CAA Annual Conference Session – The American Dream of the Mediterranean: Lessons from History

American Classics

CAA Annual Conference Session – The American Dream of the Mediterranean: Lessons from History

College Art Association Annual Conference (CAA)

This event is part of the series New Work in the Arts & Humanities: American Classics.

The American Academy in Rome is pleased to host a roundtable panel session at the 2017 College Art Association (CAA) Annual Conference in New York, “The American Dream of the Mediterranean: Lessons from History,” on Thursday, February 16.

Described as “the Middle Sea” or even “the Great Sea,” the Mediterranean has long been celebrated for its centrality and significance as a crossroads of everything from foodstuffs and people to religion, culture, and economic power. In the twentieth century, the Mediterranean took on a new role as a classroom of unrivaled riches for a generation of young scholars who later defined the discipline of art history in the United States. Whether working on the arts of Islam and Byzantium, Medieval France, or Early Modern Italy, the pioneers of art and architecture who took up positions at leading American universities and museums—including Shelomo Dov Goitein, Richard Krautheimer, Meyer Schapiro, Robert Venturi and Kurt Weitzmann—developed their methods and theories during formative travels along the shores of the Mediterranean.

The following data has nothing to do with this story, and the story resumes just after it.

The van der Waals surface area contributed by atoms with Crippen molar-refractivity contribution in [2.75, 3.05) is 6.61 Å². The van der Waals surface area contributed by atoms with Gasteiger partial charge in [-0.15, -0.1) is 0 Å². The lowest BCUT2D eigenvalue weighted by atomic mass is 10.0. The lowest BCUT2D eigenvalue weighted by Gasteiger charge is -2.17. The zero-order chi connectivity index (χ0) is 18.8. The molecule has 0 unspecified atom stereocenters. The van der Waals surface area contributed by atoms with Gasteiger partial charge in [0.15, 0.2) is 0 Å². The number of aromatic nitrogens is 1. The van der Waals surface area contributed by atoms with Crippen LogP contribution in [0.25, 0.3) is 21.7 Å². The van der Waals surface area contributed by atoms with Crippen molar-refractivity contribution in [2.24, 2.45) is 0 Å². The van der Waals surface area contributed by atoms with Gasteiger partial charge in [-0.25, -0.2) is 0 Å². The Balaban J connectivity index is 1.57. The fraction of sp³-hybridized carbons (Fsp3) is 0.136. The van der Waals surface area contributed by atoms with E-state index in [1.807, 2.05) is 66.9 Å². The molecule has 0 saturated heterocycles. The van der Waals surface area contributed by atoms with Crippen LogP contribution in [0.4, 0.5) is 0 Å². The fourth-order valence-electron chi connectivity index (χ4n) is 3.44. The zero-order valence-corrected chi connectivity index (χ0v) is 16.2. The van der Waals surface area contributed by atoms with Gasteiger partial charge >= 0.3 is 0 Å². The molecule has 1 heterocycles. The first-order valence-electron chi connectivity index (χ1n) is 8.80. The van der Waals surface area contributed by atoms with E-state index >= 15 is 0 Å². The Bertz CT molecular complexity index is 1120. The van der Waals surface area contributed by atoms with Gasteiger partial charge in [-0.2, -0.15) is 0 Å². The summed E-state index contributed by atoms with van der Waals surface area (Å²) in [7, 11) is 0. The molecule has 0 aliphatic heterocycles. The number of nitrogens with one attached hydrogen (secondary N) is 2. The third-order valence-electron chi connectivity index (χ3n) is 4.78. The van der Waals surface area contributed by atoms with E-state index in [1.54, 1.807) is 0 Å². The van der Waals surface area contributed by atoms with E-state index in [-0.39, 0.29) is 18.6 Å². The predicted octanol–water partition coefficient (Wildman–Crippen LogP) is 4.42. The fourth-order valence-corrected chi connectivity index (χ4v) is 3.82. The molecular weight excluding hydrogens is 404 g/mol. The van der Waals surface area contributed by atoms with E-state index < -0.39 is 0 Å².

Taking a fresh approach to the conference session format, this roundtable brings together scholars in varied fields to discuss the lessons from the Mediterranean that have informed how we see, analyze, and think about art from the origins of art history to today. As many of the art historical trailblazers considered came as refugees to the United States, where they made their careers, this panel also questions what claims can be made, if any, about an “American” style of art history. This session is organized by the American Academy in Rome as part of its 2016-17 programming series, American Classics, which investigates both the classical underpinnings of American culture and the “classic” texts, works of art and ideals that have helped define American identity.

Session Chairs

Lindsay Harris (FAAR'14), Andrew W. Mellon Professor in Charge of the School of Classical Studies, American Academy in Rome
Avinoam Shalem (RAAR'15), Riggio Professor of the History of the Arts of Islam, Columbia University

Session Participants

Dale Kinney (FAAR,'72, RAAR'97), Eugenia Chase Guild Professor Emeritus in the Humanities and Research Professor, Bryn Mawr College
Peter N. Miller, Dean, Professor of History of the Medieval and Early Modern Mediterranean, Bard Graduate Center
Martino Stierli, Chief Curator of Architecture and Design, Museum of Modern Art

Panel Session Information

Date and Time:
Thursday, February 16, 5:30-7:00 pm

New York Hilton Midtown
Beekman Parlor

Date & time
Thursday, February 16, 2017
5:30 PM
New York Hilton Midtown
1335 Sixth Avenue
New York, NY
United States